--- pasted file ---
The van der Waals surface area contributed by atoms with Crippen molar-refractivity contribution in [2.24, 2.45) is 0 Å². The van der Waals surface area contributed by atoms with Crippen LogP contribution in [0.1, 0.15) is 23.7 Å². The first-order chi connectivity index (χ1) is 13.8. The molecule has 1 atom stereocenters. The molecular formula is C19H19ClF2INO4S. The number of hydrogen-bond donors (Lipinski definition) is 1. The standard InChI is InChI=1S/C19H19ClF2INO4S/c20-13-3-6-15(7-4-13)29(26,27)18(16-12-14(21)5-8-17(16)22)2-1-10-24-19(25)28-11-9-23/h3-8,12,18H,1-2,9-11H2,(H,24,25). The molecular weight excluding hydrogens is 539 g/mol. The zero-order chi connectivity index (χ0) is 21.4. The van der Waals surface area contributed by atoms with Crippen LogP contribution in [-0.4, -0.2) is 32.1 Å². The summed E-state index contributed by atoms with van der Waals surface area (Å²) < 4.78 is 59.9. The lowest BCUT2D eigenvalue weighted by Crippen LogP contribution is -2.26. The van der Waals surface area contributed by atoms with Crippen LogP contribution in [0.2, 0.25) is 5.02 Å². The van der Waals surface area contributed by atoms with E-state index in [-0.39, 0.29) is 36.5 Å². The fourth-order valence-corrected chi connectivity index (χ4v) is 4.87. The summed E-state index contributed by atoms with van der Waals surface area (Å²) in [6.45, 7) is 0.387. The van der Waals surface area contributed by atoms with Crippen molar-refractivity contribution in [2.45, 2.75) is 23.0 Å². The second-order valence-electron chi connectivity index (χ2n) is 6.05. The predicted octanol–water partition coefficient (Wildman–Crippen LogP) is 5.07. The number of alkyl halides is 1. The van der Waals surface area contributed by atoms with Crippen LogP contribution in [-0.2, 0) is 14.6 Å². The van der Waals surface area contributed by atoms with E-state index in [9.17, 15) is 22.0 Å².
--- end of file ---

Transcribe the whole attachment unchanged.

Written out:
The van der Waals surface area contributed by atoms with Crippen molar-refractivity contribution in [2.24, 2.45) is 0 Å². The van der Waals surface area contributed by atoms with Crippen LogP contribution in [0.1, 0.15) is 23.7 Å². The first-order chi connectivity index (χ1) is 13.8. The molecule has 1 atom stereocenters. The molecular formula is C19H19ClF2INO4S. The number of hydrogen-bond donors (Lipinski definition) is 1. The standard InChI is InChI=1S/C19H19ClF2INO4S/c20-13-3-6-15(7-4-13)29(26,27)18(16-12-14(21)5-8-17(16)22)2-1-10-24-19(25)28-11-9-23/h3-8,12,18H,1-2,9-11H2,(H,24,25). The molecular weight excluding hydrogens is 539 g/mol. The zero-order chi connectivity index (χ0) is 21.4. The van der Waals surface area contributed by atoms with Crippen LogP contribution in [-0.4, -0.2) is 32.1 Å². The summed E-state index contributed by atoms with van der Waals surface area (Å²) < 4.78 is 59.9. The lowest BCUT2D eigenvalue weighted by Crippen LogP contribution is -2.26. The van der Waals surface area contributed by atoms with Crippen LogP contribution in [0.2, 0.25) is 5.02 Å². The van der Waals surface area contributed by atoms with E-state index in [-0.39, 0.29) is 36.5 Å². The fourth-order valence-corrected chi connectivity index (χ4v) is 4.87. The summed E-state index contributed by atoms with van der Waals surface area (Å²) in [6.45, 7) is 0.387. The van der Waals surface area contributed by atoms with Crippen molar-refractivity contribution in [2.45, 2.75) is 23.0 Å². The second-order valence-electron chi connectivity index (χ2n) is 6.05. The predicted octanol–water partition coefficient (Wildman–Crippen LogP) is 5.07. The number of alkyl halides is 1. The van der Waals surface area contributed by atoms with Crippen LogP contribution in [-0.2, 0) is 14.6 Å². The van der Waals surface area contributed by atoms with E-state index in [9.17, 15) is 22.0 Å².